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Velo International Cyclist, International Cyclocross Woman, International Women’s Sprinter of the Year: Marianne Vos

  • By Matthew Beaudin
  • Published Dec. 17, 2012
With Olympic gold, road and ’cross world titles, the World Cup overall and a Giro win, Marianne Vos is Velo's Cyclist of the Year for 2012. Photo by Graham Watson | grahamwatson.com

Being Vos

Upon being informed she was Velo’s choice as the 2012 International Cyclist of the Year, Vos reflected on the unique experience of being the greatest female cyclist in The Netherlands, one of the most cycling-passionate nations in Europe.

“I like the life as an athlete,” she said, “but it’s more important to be a good person, that people know me as a nice human, not only as a machine on the bike. That’s what I try to think of constantly and to keep myself thinking about and caring for other people. I’m quite boring actually. I like to read books when I’m traveling. I like to listen to music. I don’t like really to go out and party. I like to go out and drink something at a café — but no discos. I’m actually quite boring. I just like to go and ride my bike.”

She doesn’t drink — much. “But every now and then I get a glass of champagne,” she said, adding a slight giggle. Turns out there’s lots of bubbly atop the podium.

On a standard non-race day, Vos gets up (not too early), eats breakfast, and goes for a ride. She makes time for a rest, and for interviews, of which there are many. Her home is in a flat, open section of Holland, “with a lot of wind and rain, so people really don’t understand [why] I like it here. But it’s my home — it feels [like] home,” she said. “It rains a lot. But the wind is no problem. That’s how I simulate my mountains a little.”

Her results make a bit more sense now. She rides by herself in the wind and rain, imagining the headwind as a long climb. But is that enough to make Vos such a dynamo?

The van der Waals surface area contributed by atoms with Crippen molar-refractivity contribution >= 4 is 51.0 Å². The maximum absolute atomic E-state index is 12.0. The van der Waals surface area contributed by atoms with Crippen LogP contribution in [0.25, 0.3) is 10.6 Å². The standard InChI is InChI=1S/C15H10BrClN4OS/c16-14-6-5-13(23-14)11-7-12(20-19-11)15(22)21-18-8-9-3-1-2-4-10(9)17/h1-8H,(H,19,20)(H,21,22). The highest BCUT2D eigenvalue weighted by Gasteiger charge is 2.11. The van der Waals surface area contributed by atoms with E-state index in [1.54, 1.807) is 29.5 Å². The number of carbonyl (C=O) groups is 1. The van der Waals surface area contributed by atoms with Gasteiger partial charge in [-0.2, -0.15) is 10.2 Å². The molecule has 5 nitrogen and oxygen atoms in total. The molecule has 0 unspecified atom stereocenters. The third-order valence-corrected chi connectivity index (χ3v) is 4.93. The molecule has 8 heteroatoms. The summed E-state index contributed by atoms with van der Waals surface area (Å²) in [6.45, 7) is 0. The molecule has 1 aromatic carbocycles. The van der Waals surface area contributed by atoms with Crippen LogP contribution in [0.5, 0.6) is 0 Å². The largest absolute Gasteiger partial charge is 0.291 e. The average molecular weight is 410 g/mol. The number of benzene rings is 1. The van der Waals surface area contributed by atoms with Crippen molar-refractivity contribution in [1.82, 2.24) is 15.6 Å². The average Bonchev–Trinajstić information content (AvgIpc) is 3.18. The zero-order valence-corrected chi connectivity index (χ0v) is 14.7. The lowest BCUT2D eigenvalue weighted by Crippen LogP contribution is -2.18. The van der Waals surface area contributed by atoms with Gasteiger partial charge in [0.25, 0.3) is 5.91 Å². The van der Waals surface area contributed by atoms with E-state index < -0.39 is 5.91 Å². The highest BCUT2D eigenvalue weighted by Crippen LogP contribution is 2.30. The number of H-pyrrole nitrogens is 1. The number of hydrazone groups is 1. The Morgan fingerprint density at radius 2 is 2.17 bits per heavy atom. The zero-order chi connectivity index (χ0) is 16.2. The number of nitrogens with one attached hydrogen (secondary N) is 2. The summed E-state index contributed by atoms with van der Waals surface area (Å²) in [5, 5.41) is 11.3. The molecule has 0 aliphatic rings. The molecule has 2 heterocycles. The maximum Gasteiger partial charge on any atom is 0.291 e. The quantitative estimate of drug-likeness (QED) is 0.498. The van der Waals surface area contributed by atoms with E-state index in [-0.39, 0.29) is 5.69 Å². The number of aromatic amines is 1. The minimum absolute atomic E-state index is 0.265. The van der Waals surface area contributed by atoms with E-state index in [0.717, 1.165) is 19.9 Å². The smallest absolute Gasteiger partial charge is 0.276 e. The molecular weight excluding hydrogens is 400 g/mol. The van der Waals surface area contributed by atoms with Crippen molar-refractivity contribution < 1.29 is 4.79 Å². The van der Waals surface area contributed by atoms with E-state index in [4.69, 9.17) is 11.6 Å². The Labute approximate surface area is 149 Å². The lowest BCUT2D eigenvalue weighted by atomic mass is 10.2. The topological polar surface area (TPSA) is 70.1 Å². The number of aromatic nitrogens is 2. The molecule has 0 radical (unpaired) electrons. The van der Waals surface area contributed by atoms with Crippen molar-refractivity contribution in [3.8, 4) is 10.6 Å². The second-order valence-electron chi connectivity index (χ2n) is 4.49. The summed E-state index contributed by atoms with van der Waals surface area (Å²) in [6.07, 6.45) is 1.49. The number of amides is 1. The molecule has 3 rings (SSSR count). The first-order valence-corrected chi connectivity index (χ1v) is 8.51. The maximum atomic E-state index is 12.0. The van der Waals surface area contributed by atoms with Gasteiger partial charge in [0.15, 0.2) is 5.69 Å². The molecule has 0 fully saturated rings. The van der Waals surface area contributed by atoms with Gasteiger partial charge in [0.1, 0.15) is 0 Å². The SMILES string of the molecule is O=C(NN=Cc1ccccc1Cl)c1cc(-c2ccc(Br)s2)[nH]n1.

“Naturally, I’m not really a climber. I was more of a one-day racer. But I didn’t like it that I didn’t do that well on the climbs. As a cyclist, I wanted to win a stage race. And you have to climb well and work on your time trial.”

In 2011, Vos was able to drop some mass and improve her climbing. This year, she actually lost too much weight. “That’s a balance I’m searching for all the time,” she said. “As a good climber, I want to win the races uphill, but I also want to win sprints. Most of the time I can manage to do it all quite well.”

With athletes like Vos, those with a singular focus and stunning achievements, it’s easy to assume there’s a robotic element to them, a tunnel vision blocking out distractions and the noises that the rest of us hear. She doesn’t have a boyfriend, and does make a point that she doesn’t have enough time for some things, at least right now. “You don’t have as much time to see people, to keep your social life at home. If I meet the right person, of course I will make time for them,” she said.

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FILED UNDER: Analysis / Women TAGS: / /

Matthew Beaudin

Matthew Beaudin

Matthew Beaudin graduated from the University of Colorado at Boulder's journalism school in 2005 and immediately moved to Telluride, Colorado, to write and ski, though the order is fuzzy. Beaudin was the editor of the Telluride Daily Planet for five years. He now lives in Boulder, where he joined VeloNews in the spring of 2012. Music. Coffee. Bikes. His dog, Anabelle. That about sums it up. Follow him on Twitter @matthewcbeaudin.

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